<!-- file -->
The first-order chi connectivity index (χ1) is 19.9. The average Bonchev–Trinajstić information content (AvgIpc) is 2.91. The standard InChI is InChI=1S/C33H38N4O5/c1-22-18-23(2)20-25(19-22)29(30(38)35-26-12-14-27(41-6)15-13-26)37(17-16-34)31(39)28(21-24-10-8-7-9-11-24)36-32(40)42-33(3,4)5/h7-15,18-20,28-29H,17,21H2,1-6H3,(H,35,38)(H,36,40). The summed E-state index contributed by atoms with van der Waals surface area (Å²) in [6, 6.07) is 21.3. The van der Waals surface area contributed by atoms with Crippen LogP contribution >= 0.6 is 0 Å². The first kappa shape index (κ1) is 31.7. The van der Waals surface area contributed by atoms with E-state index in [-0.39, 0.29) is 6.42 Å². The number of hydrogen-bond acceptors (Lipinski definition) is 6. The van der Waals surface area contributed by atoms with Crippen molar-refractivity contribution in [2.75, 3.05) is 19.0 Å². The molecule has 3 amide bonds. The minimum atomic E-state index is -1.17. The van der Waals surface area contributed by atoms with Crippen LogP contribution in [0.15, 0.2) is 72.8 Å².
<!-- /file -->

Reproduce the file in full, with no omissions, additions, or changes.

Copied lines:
The first-order chi connectivity index (χ1) is 19.9. The average Bonchev–Trinajstić information content (AvgIpc) is 2.91. The standard InChI is InChI=1S/C33H38N4O5/c1-22-18-23(2)20-25(19-22)29(30(38)35-26-12-14-27(41-6)15-13-26)37(17-16-34)31(39)28(21-24-10-8-7-9-11-24)36-32(40)42-33(3,4)5/h7-15,18-20,28-29H,17,21H2,1-6H3,(H,35,38)(H,36,40). The summed E-state index contributed by atoms with van der Waals surface area (Å²) in [6, 6.07) is 21.3. The van der Waals surface area contributed by atoms with Crippen LogP contribution >= 0.6 is 0 Å². The first kappa shape index (κ1) is 31.7. The van der Waals surface area contributed by atoms with E-state index in [-0.39, 0.29) is 6.42 Å². The number of hydrogen-bond acceptors (Lipinski definition) is 6. The van der Waals surface area contributed by atoms with Crippen molar-refractivity contribution in [2.75, 3.05) is 19.0 Å². The molecule has 3 amide bonds. The minimum atomic E-state index is -1.17. The van der Waals surface area contributed by atoms with Crippen LogP contribution in [0.15, 0.2) is 72.8 Å².